Mario best not miss
In a smoke-filled theatre on Broadway 84 years ago we were introduced to “Kong, the Eighth Wonder of the World.” And we all know what happened after that: Jack Black’s hubris led to a damn dirty ape scaling our towers with our women. Sure we airholed the dumb-assed gorilla with Snoopy-ass biplanes, but what if….?
It’s a question that has led to some our most challenging fiction since Red Dawn asked, “What if we could cast ourselves as the beseiged underdogs despite a generation of global hegemony?” And Super Mario Odyssey asks an equally bold question: what if Kong became King?
Super Mario Odyssey‘s ersatz New York diverges from our real-life version of “The Windy City.” For one, it’s called New Donk City. You can read the name on a billboard above the corner bodega Diddy’s Mart, which is on Dixie St — two references to additional members of the Kong family. Given the boxy yellow cabs and the license plate “1981-ND,” this could be an 80s-set re-imagining of the “City of Angels” (as well as reference to the year Donkey Kong was released and Mario, as Jumpman, was introduced).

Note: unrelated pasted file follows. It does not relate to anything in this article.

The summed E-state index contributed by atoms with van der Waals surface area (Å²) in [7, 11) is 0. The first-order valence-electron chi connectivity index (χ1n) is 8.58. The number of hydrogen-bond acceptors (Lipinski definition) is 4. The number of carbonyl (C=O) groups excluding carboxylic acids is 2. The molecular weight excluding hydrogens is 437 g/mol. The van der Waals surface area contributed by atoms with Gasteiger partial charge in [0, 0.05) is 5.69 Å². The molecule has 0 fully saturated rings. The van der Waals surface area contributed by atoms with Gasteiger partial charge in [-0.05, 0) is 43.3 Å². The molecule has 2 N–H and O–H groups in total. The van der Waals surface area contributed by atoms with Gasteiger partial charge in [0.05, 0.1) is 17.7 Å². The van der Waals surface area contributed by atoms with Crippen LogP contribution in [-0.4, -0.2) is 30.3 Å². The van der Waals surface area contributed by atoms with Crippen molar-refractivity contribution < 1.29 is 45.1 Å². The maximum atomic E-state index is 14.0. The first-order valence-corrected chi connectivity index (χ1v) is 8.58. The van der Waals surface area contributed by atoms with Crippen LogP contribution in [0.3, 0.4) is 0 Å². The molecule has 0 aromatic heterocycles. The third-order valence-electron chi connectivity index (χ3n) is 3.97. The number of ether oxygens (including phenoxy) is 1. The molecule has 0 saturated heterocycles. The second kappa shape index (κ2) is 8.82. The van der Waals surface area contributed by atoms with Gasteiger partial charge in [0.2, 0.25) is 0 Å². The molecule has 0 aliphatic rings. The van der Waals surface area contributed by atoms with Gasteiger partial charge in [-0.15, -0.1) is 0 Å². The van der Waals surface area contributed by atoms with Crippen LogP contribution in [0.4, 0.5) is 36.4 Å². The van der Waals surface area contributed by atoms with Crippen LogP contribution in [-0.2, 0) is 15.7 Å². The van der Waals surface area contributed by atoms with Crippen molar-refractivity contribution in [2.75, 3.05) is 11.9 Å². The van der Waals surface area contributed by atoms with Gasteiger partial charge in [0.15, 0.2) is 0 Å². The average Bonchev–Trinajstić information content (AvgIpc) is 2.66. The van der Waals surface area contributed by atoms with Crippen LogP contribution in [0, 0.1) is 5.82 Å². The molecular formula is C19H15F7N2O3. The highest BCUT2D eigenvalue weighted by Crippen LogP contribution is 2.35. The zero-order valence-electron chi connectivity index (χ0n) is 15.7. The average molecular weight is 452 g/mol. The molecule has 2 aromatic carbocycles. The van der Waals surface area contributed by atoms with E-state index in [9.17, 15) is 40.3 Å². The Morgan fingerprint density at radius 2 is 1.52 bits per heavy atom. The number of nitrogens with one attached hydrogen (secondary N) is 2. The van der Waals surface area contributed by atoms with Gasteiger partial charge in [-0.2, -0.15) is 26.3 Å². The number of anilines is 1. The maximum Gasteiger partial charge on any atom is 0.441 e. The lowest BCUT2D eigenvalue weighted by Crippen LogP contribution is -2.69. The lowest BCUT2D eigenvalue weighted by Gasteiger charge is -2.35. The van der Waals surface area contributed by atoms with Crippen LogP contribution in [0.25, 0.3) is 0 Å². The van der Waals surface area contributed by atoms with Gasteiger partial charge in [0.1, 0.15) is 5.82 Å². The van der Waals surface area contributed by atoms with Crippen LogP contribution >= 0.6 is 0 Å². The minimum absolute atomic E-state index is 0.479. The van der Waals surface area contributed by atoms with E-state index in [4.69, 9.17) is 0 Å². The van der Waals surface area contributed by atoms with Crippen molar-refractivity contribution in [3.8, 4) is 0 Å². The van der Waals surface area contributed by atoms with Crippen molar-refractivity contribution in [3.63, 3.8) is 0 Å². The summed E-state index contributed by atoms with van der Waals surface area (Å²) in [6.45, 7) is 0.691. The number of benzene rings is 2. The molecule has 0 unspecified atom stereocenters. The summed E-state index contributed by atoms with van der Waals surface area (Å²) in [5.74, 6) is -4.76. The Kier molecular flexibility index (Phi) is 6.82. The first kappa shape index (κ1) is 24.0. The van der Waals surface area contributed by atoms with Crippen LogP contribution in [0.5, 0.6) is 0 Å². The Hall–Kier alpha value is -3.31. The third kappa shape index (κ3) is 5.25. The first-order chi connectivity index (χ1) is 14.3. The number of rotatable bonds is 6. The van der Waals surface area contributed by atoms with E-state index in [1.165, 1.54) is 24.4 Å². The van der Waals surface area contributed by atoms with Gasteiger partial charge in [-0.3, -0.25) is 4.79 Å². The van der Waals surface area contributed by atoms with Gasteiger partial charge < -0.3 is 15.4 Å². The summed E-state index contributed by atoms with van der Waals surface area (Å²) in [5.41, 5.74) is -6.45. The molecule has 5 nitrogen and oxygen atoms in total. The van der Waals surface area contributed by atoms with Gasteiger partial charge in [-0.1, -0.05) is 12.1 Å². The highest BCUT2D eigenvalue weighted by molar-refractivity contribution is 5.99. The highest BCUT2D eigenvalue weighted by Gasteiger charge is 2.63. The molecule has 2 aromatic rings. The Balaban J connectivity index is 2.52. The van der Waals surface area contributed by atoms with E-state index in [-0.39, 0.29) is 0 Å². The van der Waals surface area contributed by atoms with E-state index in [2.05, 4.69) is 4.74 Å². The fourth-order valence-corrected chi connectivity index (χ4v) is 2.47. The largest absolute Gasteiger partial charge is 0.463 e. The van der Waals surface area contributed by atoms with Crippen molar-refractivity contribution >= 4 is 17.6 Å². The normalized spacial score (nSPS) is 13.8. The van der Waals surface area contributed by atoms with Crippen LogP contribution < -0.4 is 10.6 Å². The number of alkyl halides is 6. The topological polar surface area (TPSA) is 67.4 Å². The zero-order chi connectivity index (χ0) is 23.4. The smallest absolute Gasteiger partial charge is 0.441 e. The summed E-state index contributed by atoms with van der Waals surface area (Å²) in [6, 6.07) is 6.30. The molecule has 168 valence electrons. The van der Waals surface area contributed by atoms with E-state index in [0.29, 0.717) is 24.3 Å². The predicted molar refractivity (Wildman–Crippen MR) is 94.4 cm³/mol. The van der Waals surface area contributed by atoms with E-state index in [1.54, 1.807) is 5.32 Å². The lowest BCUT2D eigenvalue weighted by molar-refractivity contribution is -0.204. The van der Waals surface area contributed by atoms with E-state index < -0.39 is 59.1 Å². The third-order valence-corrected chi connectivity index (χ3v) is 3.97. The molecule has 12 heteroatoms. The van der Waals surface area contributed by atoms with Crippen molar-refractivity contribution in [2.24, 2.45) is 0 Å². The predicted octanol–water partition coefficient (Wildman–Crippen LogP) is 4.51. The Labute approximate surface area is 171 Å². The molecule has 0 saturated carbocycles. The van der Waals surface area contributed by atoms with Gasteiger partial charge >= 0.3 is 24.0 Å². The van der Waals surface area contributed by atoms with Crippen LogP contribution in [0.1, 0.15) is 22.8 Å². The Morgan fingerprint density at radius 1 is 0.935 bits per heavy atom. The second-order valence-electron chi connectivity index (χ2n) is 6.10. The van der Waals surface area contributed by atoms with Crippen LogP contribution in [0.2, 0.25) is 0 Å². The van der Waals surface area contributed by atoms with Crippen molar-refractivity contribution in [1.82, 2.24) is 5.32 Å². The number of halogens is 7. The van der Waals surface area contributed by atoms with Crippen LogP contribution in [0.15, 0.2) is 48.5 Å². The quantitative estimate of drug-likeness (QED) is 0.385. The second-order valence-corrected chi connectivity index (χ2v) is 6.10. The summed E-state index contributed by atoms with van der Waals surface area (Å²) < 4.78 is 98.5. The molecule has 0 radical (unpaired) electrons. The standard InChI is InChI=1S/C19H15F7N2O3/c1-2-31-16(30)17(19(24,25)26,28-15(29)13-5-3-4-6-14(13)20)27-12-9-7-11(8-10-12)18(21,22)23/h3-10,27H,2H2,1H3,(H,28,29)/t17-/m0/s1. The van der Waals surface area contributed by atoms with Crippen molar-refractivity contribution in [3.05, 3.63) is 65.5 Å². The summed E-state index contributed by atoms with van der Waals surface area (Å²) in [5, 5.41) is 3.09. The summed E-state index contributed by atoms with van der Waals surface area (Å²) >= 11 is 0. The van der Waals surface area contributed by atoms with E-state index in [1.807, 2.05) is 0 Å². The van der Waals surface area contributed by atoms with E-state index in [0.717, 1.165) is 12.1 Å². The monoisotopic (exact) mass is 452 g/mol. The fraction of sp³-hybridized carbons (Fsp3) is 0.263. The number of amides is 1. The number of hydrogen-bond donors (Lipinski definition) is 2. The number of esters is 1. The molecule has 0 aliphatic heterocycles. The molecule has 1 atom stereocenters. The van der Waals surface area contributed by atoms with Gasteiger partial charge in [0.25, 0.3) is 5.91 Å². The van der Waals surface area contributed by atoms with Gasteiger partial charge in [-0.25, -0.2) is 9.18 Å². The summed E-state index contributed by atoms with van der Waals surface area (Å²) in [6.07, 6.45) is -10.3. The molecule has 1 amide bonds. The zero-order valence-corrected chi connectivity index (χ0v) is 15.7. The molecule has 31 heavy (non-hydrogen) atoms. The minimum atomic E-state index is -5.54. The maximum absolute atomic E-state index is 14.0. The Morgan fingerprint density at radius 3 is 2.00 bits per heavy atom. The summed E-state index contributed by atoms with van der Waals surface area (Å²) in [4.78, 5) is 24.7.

It stands to reason that 48 years after his hostile takeover, the first King Kong would have passed the monarchy down through his progeny. And what would a despotic ruler do but name a city after himself? I’m talking Donkey, King of New York, baby! Donkey Kong, setting his failson nephew up with a sham business to run when he’s not busy naming streets after his girlfriend to impress her. It’s an autocracy on par with the Sauds. Meanwhile dissenters, like our young hero Mario, are consigned to a life off the grid, surviving in the sewers to avoid the iron hand of King Donkey, Glorious Leader of New Donk City.
Think about it.